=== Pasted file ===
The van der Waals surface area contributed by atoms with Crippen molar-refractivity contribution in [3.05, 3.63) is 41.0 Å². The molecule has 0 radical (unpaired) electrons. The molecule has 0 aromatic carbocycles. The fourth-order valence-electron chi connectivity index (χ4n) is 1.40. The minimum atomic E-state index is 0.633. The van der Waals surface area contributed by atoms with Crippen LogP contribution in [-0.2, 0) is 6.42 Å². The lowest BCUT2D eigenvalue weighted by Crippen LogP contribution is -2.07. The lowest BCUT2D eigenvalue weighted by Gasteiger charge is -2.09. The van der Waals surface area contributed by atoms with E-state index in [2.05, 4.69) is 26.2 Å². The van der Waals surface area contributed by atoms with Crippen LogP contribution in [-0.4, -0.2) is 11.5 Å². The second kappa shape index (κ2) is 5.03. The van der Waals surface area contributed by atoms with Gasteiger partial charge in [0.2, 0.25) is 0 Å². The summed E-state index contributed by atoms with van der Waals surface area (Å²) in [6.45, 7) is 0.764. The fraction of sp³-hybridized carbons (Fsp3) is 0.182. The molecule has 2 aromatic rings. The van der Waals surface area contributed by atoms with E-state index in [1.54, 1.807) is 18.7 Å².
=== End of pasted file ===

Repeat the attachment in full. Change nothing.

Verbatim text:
The van der Waals surface area contributed by atoms with Crippen molar-refractivity contribution in [3.05, 3.63) is 41.0 Å². The molecule has 0 radical (unpaired) electrons. The molecule has 0 aromatic carbocycles. The fourth-order valence-electron chi connectivity index (χ4n) is 1.40. The minimum atomic E-state index is 0.633. The van der Waals surface area contributed by atoms with Crippen LogP contribution in [-0.2, 0) is 6.42 Å². The lowest BCUT2D eigenvalue weighted by Crippen LogP contribution is -2.07. The lowest BCUT2D eigenvalue weighted by Gasteiger charge is -2.09. The van der Waals surface area contributed by atoms with E-state index in [2.05, 4.69) is 26.2 Å². The van der Waals surface area contributed by atoms with Crippen LogP contribution in [-0.4, -0.2) is 11.5 Å². The second kappa shape index (κ2) is 5.03. The van der Waals surface area contributed by atoms with Gasteiger partial charge in [0.2, 0.25) is 0 Å². The summed E-state index contributed by atoms with van der Waals surface area (Å²) in [6.45, 7) is 0.764. The fraction of sp³-hybridized carbons (Fsp3) is 0.182. The molecule has 2 aromatic rings. The van der Waals surface area contributed by atoms with E-state index in [1.54, 1.807) is 18.7 Å².